Digging Mathatma Gandhi – Part I


When even his detractors cannot help but imply saintliness – Mathatma means “Great Soul” – you know any assault against Gandhi’s character should advance tentatively. Much like in pushing the elephant up the stairs, you’re unlikely to make headway, more likely showered in shit.

But such attempts must be made. How else are we, as a species, going to outgrow our unfortunate habit of person worship?

As the case with all saints, no one is particularly certain about how the person in question came to earn their title. Both religious and secular saints, should they be Che Guevara, Mother Teresa, Pope John Paul or Diana Spencer, simply are. To question it is to invite quizzical looks and sharp intakes of breath.

(Taking each of those listed above in turn, we have: 1) an apocalyptically-minded adventurer mistaken for the Holy Ghost, 2) a hideous bint who conflated suffering with godliness, 3) a cross-dresser who believed condoms were worse than AIDS, and 4) a bore who, in keeping with her aristocratic roots, left nothing to charity come death, and treated her body as a commodity in life.)

With Gandhi – here in Britain at least – answers are especially vague. Usually the reasons given bring to mind Orwell’s idea of the worst type of socialist, “fruit-juice drinker, nudist, sandal-wearer, sex-maniac, Quaker, ‘Nature Cure’ quack, pacifist”. Almost a full house!

Image result for indian independence 1947

“But he freed India.” Did he? Of all of independent India’s founding fathers, Gandhi offered the least in way of original thought, and, in fact, at times resembled a British stooge.

When insolent Boers needed to be taught a lesson, Gandhi didn’t waste time in volunteering for the British aggressors. But by the time their bloodied monocles turned east toward the subcontinent, he had become decidedly holier-than-thou. He issued lofty calls for non-violence in the face of a crumbling empire that had very little to lose by exercising its trigger finger.

But, to his credit, unlike Western pacifists he was clear-headed about what this principle meant in practice. He expected the oppressed multitude to bow their heads when confronted with hostile military force, and get them blown off should it come to it. No, really. Asked what Europe’s Jews should have done in response to the Nazi threat, he responded: beat them to the punch – commit mass-suicide. This, apparently, would have awoken the latent sympathies of the outside world. What purpose that would’ve achieved is unknown, seeing as how the international community would have been wrong in Gandhi’s view to use power or coercion in response. (The only benefit I can think of is this: it would have given the others on Hitler’s list time to consider whether they would rather reach for the razor blade or rope when the SS came knocking.)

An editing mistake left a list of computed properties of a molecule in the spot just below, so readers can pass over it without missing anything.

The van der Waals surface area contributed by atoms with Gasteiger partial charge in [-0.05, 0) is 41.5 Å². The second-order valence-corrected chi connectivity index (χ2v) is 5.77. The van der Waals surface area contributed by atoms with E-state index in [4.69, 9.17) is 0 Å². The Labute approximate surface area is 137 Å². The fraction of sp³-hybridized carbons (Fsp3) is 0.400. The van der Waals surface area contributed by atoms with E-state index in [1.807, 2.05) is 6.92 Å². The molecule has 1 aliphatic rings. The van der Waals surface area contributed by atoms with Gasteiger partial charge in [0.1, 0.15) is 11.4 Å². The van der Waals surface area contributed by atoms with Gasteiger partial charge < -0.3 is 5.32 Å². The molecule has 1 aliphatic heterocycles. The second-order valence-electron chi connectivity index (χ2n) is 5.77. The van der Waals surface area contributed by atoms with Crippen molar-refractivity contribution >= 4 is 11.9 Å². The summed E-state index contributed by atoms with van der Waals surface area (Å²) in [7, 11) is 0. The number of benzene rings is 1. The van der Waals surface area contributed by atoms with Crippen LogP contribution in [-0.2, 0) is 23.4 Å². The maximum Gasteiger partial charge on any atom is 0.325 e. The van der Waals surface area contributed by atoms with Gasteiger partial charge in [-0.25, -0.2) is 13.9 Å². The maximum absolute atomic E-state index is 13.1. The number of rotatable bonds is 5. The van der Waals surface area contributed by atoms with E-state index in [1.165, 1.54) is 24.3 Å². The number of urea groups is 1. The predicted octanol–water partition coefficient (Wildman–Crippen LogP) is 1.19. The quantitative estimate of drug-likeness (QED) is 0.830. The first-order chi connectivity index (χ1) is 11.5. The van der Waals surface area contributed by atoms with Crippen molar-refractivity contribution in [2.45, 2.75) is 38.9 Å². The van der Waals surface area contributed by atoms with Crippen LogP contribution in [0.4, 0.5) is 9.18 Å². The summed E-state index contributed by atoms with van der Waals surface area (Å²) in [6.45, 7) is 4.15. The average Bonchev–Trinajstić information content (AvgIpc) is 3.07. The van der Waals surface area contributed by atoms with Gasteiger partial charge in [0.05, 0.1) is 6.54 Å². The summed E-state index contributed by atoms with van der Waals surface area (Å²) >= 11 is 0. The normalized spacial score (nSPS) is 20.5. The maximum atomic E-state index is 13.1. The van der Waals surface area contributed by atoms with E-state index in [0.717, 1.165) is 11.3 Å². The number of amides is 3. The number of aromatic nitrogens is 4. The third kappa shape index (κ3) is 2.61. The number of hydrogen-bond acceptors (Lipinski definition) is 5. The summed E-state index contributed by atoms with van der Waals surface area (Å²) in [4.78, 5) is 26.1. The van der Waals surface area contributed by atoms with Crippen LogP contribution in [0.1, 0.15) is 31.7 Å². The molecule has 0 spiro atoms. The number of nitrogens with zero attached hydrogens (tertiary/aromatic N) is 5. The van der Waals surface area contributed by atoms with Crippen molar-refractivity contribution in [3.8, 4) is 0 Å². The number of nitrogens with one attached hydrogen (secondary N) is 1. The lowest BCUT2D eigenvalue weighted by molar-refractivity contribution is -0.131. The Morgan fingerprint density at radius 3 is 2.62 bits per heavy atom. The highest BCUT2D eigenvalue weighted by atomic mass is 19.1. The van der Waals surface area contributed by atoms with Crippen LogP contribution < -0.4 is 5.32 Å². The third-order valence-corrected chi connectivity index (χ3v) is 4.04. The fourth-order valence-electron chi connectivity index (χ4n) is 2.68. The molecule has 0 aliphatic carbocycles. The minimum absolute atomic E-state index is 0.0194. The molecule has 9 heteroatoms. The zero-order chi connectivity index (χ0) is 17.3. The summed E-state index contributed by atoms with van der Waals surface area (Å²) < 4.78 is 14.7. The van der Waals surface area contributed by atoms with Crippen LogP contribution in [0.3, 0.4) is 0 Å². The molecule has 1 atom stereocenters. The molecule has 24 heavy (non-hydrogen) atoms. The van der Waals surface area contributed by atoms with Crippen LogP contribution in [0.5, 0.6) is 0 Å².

In the end, our poor-sighted midget added, most of the Jews died anyway.

Hitler killed five million Jews. It is the greatest crime of our time. But the Jews should have offered themselves to the butcher’s knife. They should have thrown themselves into the sea from cliffs. As it is, they succumbed anyway in their millions.

From Gandhi’s correspondence to his biographer Louis Fischer

And when the fascist contingent from the East was threatening to subordinate his homeland all over again, he let it be known that the people of India should allow the Japanese to kill them in their millions, rather than resort to violence. To his English readers, he urged them, that should (although, at the time, it seemed more a question of when) the Axis’ armies arrive to

take possession of your beautiful island, with your many beautiful buildings. You will give all these but neither your souls, nor your minds. If these gentlemen choose to occupy your homes, you will vacate them. If they do not give you free passage out, you will allow yourself man, woman and child, to be slaughtered …

Does this sound like a great catalyst of liberation, or the ramblings of a deluded megalomaniac, distant from the consequences his words might have? And how does his acceptance of Japanese slaughter square with his stated ambition of freeing India from any and all “yoke”?

Gandhi’s moral convictions frequently led to contradictions such as these (this was a man who drove about the place, carrying the message “Boycott British Goods”, in a Rolls Royce). Giving one the ironical thought: this supposed simple man of inaction, was in fact far better suited to the isolation of the ivory tower. A place where one can impress upon and impress peers with the impeccable logic of their ethical stances, safe in the knowledge they will never have to act upon them.

Gandhi was forever nominating himself as a mediator: in 1937 in Palestine, for example, where he concluded that Jews could demand a state of their own only if all Arab opinion were to become reconciled to it; and later unsolicitedly advising the peoples of Czechoslovakia to try what Lelyveld calls “satyagraha to combat storm troopers.”

Christopher Hitchens

The Great Soul did however, as we shall see in Part II, inflict his moral code on the world. And still it demands its tribute.



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